Name: Anoop
Date: 2/13/2006 4:51:28 AM
Comment:
I'm using ASP.Net and can't get this to work. It is not liking <% Response.Buffer = True %>. Any Ideas?
Title: Good stuff   
Name: Brian
Date: 12/20/2005 9:56:31 PM
Comment:
This works great. Thank You
Title: Wait   
Name: siddhu
Date: 7/12/2005 2:56:03 AM
Comment:
Very useful
Title: Script-less Splash Screen   
Name: Rick
Date: 6/21/2005 11:59:27 AM
Comment:
Hey, I've written a class file in VBScript that uses CSS positioning to generate a processing splash screen without using any client-side script or images. It's very customizable just by using the properties and methods it comes with. Very quick and easy to use, imo. Peter B, if you'd like to host that on this site I'm more than willing to email you a copy. I hate surfing the net for example code and never finding what I'm looking for. So I figure I should give back to the "community". vendric@gmail.com if you'd like a copy of what I've come up with. It's commented with details of how to use it, and certainly it can be customized further. I just made it generic and flexible. Though I only spent a couple of hours on it so I'm sure it's not 100% perfect in the minds of most people. It is executing without errors though :P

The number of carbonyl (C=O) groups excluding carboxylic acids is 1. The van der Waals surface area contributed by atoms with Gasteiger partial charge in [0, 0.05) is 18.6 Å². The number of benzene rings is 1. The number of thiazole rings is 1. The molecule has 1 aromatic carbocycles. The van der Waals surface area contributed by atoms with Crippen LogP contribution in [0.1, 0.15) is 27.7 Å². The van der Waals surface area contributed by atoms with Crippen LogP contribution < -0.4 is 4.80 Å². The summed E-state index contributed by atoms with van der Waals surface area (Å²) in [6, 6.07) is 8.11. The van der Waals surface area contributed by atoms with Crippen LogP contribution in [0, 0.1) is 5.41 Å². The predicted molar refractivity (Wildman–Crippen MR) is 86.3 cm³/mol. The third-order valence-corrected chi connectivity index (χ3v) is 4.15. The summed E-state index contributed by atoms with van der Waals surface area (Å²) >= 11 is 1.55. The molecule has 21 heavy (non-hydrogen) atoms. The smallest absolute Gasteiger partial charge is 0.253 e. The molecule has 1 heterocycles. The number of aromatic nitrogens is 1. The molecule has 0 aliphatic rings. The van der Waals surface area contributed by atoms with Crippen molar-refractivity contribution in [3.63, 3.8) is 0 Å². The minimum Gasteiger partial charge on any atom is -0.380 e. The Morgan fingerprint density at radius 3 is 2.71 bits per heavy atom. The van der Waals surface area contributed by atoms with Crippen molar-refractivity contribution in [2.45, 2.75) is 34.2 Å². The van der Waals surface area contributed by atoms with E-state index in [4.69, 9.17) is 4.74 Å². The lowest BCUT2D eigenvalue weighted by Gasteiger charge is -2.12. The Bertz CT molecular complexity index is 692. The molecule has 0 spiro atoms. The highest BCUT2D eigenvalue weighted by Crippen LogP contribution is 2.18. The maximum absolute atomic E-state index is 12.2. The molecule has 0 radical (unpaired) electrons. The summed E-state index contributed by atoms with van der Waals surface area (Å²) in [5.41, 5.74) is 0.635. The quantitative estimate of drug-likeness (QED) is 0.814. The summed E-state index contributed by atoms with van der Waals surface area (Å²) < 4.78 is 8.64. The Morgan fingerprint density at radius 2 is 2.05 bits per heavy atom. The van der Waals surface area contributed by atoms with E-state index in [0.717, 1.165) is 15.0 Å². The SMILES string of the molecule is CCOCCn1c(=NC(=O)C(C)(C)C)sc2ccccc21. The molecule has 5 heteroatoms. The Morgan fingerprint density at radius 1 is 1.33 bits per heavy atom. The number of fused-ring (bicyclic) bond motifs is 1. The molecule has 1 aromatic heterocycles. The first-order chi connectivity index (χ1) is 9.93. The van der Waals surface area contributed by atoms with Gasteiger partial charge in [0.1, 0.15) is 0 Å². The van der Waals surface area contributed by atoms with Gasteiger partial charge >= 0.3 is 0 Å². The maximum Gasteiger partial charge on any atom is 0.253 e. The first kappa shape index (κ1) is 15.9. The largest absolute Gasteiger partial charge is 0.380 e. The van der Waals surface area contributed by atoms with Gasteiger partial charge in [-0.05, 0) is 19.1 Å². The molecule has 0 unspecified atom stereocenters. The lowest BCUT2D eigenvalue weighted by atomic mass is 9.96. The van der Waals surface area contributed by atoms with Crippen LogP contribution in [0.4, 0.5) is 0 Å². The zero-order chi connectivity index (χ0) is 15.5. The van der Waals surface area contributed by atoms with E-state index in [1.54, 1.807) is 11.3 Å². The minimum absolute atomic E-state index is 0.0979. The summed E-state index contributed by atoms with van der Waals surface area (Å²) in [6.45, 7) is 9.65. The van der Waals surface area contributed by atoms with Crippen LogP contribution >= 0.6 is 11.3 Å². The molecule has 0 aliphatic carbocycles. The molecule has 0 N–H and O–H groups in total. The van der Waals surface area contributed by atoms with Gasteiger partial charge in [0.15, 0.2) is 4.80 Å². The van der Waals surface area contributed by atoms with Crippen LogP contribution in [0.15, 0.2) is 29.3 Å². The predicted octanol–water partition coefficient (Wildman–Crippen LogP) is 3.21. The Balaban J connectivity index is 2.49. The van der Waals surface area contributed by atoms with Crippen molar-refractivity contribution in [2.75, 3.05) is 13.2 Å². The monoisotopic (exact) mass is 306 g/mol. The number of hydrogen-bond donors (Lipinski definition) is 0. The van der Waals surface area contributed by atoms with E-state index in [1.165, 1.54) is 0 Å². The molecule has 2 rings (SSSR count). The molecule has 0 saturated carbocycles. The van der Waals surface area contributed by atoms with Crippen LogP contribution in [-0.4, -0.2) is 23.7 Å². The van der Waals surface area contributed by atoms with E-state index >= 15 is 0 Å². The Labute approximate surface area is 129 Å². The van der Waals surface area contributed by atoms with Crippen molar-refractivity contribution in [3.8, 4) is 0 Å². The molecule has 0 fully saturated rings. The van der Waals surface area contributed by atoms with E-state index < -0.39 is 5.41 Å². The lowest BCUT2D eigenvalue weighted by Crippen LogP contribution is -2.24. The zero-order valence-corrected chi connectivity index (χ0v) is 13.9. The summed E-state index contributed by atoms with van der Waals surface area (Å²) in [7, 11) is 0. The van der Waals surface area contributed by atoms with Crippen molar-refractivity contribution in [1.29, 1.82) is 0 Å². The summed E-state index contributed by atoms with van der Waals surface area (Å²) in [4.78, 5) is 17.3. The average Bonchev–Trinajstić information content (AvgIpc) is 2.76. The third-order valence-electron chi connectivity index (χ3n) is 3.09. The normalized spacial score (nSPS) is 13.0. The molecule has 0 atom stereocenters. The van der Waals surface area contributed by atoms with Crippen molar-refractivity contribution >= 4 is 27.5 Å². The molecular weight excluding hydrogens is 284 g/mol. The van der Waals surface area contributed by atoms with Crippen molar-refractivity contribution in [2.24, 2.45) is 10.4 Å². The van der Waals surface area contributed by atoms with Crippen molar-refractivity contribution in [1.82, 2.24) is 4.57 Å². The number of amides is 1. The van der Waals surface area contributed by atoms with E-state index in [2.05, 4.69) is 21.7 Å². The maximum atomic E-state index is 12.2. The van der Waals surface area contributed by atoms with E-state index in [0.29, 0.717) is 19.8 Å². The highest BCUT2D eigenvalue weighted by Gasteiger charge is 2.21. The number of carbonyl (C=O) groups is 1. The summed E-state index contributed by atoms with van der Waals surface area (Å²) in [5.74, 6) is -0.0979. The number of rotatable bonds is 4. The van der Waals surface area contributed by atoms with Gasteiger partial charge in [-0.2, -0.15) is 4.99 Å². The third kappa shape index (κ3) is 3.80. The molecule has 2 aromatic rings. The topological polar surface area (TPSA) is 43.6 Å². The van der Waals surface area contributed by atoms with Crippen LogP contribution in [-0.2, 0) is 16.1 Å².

Title: Great Article   
Name: J
Date: 6/15/2005 1:13:01 PM
Comment:
This was just what I was looking for. This should stop people from freaking out when the processing of the page takes sometime. Thanks!
Title: Errors?   
Name: Peter B
Date: 6/13/2005 9:27:28 PM
Comment:
I don't know what server-side error handling code you're talking about, since there isn't any in the example above. What kind of error are you seeing? I doubt it has anything to do with this code, but if you can show me otherwise, I'll take a look.
Title: Cant catch problem properly   
Name: Mel
Date: 6/13/2005 6:19:26 PM
Comment:
This code is good but when there is an error on the ASP server side code after flushing out the processing image to the browser, the error is not catch by the server side error handling routine you have.
Title: THnx   
Name: Roy Heaney
Date: 6/2/2005 5:36:28 AM
Comment:
thnx just what i needed 4 my datadex.
Title: Useful function   
Name: Ann
Date: 5/10/2005 5:33:47 AM
Comment:
very nice and functional.
Thanx.